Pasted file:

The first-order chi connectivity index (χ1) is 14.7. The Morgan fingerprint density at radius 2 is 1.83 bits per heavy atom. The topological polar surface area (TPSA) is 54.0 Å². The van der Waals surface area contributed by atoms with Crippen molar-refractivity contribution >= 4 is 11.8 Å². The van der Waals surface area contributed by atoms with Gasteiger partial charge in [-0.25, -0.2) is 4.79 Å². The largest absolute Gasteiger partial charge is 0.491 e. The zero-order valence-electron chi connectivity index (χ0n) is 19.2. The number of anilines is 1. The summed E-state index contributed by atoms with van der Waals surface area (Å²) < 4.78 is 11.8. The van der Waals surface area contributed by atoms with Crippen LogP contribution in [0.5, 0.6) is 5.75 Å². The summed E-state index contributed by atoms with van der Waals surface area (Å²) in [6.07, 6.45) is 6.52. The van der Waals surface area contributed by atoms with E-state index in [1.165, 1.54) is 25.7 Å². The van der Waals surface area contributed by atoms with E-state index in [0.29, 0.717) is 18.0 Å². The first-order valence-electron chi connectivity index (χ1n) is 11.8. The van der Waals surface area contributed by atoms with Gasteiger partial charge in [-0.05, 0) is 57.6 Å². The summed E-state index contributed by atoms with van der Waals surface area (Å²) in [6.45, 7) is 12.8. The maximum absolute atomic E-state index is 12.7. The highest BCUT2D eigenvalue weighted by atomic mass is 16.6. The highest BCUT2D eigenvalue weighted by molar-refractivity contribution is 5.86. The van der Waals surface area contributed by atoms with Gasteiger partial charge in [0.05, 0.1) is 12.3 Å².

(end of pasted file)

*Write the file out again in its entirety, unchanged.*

The first-order chi connectivity index (χ1) is 14.7. The Morgan fingerprint density at radius 2 is 1.83 bits per heavy atom. The topological polar surface area (TPSA) is 54.0 Å². The van der Waals surface area contributed by atoms with Crippen molar-refractivity contribution >= 4 is 11.8 Å². The van der Waals surface area contributed by atoms with Gasteiger partial charge in [-0.25, -0.2) is 4.79 Å². The largest absolute Gasteiger partial charge is 0.491 e. The zero-order valence-electron chi connectivity index (χ0n) is 19.2. The number of anilines is 1. The summed E-state index contributed by atoms with van der Waals surface area (Å²) < 4.78 is 11.8. The van der Waals surface area contributed by atoms with Crippen LogP contribution in [0.5, 0.6) is 5.75 Å². The summed E-state index contributed by atoms with van der Waals surface area (Å²) in [6.07, 6.45) is 6.52. The van der Waals surface area contributed by atoms with E-state index in [1.165, 1.54) is 25.7 Å². The van der Waals surface area contributed by atoms with E-state index in [0.29, 0.717) is 18.0 Å². The first-order valence-electron chi connectivity index (χ1n) is 11.8. The van der Waals surface area contributed by atoms with Gasteiger partial charge in [-0.05, 0) is 57.6 Å². The summed E-state index contributed by atoms with van der Waals surface area (Å²) in [6.45, 7) is 12.8. The maximum absolute atomic E-state index is 12.7. The highest BCUT2D eigenvalue weighted by atomic mass is 16.6. The highest BCUT2D eigenvalue weighted by molar-refractivity contribution is 5.86. The van der Waals surface area contributed by atoms with Gasteiger partial charge in [0.05, 0.1) is 12.3 Å².